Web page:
12 Pierre et al. J Bone Joint Surg.77-A, 1995,1858-1866 Tendon-healing to cortical bone compared with healing to a cancellous trough. A biomechanical and histological evaluation in goats no significant benefit from the creation of a trough to expose the tendon to cancellous bone compared to cortical bone the biomechanical properties of the repair were significantly inferior than the intact control tendon

13 The goal of the operative RC repair is to achieve a tension-free, water-tight repair. Is this possible ? Is this desirable ?

14 No technique, however, has been immune from a recurrent tear A watertight closure is not essential for a good functional result Calvert et al. J Bone Jt Surg 68B:147--150, 1986. Arthrography of the shoulder after operative repair of the torn rotator cuff. arthrography after operative repair of a torn rotator cuff in 20 patients(av.30 months pop) In 18 of 20 patients, contrast medium leaked into the subacromial bursa indicating a defect in the cuff 17 patients no pain 15 full range of shoulder motion

15 Debridement may not stimulate the reparative process as was originally postulated, and their group were sceptical of the recovery of incompletely torn tendons to a load bearing functional structure after debridement of the cuff Kumagai J, Kawamata T, Sawai T. Rotator cuff disease- are- examination of the microanatomy and healing potential Does debridement promotes healing of the tendon?

16 Tendon ends are not avascular Power Doppler in RC tear Tear Debridement remove the ratty border of the tendon(1-2 mm)

17 How extensive debridement Bursa Resection Improved visualization + removal of inflammatory tissue but Might provide blood flow adding to the healing response Removal of superficial bursa only (Bigliani)

18 Tendon Tendon to Suture Suture Suture to Anchor Anchor Anchor to Bone Bone A chain with weak links Early failure is caused by suture or knot failure, suture pulling out of the tendon or through the bone.

19 Tendon to Suture Interface Mason-Allen suture technique locking technique locking loop technique No slippage - Cut off Cyclic loading (gap formation - cycles to failure ) multilooped suture techniques to grasp the tendon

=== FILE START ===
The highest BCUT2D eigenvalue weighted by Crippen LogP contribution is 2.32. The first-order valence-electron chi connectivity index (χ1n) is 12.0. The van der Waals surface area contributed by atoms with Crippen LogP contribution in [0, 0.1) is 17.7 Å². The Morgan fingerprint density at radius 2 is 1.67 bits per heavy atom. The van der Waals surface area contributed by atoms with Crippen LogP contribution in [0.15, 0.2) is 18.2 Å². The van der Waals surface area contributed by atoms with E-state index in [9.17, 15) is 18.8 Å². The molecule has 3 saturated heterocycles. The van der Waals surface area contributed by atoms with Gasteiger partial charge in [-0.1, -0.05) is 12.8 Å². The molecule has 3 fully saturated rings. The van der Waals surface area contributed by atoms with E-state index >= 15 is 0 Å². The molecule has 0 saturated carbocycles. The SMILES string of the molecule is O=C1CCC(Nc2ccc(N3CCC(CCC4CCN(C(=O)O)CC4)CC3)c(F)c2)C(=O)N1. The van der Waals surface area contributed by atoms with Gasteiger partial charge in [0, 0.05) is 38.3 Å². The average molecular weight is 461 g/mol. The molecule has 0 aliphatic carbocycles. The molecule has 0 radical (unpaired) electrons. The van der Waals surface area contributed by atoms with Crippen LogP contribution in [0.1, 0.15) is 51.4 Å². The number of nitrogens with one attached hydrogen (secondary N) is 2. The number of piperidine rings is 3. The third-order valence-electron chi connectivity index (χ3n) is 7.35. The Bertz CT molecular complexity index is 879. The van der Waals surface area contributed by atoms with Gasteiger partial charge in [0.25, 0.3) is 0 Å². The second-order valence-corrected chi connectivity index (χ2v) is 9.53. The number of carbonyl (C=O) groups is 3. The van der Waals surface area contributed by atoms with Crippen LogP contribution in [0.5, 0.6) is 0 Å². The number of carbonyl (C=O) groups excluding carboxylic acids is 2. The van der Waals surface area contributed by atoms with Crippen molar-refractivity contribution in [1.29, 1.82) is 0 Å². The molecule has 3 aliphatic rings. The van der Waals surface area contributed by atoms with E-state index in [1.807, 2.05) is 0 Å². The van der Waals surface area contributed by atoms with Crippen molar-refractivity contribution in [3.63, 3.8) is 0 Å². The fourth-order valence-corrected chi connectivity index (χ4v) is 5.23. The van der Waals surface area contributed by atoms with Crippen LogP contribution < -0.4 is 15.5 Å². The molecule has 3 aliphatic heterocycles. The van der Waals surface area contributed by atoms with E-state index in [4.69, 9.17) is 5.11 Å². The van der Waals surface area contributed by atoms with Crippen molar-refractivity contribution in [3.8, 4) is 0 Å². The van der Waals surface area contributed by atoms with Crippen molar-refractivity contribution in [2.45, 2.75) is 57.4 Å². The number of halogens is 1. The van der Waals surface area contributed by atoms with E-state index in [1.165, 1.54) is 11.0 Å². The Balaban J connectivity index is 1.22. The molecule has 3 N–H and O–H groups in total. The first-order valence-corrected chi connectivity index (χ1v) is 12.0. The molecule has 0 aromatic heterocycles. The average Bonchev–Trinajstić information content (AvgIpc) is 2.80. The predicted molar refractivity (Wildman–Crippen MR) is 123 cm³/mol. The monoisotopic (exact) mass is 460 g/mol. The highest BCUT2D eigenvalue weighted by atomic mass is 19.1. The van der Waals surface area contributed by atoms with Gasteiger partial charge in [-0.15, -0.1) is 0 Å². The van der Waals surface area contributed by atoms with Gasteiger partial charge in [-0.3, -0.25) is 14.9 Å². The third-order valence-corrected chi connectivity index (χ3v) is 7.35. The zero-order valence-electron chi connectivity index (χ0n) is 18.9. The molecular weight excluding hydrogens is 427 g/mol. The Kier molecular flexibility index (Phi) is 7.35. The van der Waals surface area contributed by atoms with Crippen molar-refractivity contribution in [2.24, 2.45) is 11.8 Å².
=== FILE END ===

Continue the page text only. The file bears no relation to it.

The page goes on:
20 Which Suture UTS Stiffness Elongation to failure Knot formation Slippage Security of knots Braided polyester sutures(Ethibond-Tevdek) (Knots hold better ) Braided absorbable similar UTS but deterioration with time Monofilament sutures slip more easily and tying slip knots is easier

21 Suture to Anchor Eyelet size Low profile Smooth edges Suture Capacity Unimpeded gliding

22 Anchor to Bone Anchor design Bone properties Bone location Usually load to failure > No 2 Ethibond Worst case failure scenario: direction of pull is in the axis of insertion

23 Suture Anchor Pull-Out Strength Tendon properties Repair type Suture type Anchor Bone Quality (osteoporosis-cortex-metaphysis-cancellous bone) Mode of Loading(parallel to bone > perpendicular) Metallic anchors more reliable

24 Bone Elderly individuals Osteoporotic bone (cheese wiring) Reduced overall BMD of the involved extremity Augmentation devices-Bone substitutes Deadman angle Sulcus width > 2 mm - correlation with UTS Clinical reports of anchors pulling out of the bone are noticeably lacking in the literature

25 But  The greater tuberosity showed anterior and posterior differences in anchor pullout force ( posterior 154 N, anterior 96 N)  Bone mineral density appears to have no correlation with the pullout strength of a screw-type suture anchor. FA Barber,SM Feder,SS Burkhart,J Ahrens. Arthroscopy 1999. The relationship of suture anchor failure and bone density to proximal humerus location: a cadaveric study

26 Which Anchor Armamentarium Clinical experience Biomechanical competence Biocompatibility Long term in vivo behaviour It is a matter of personal convenience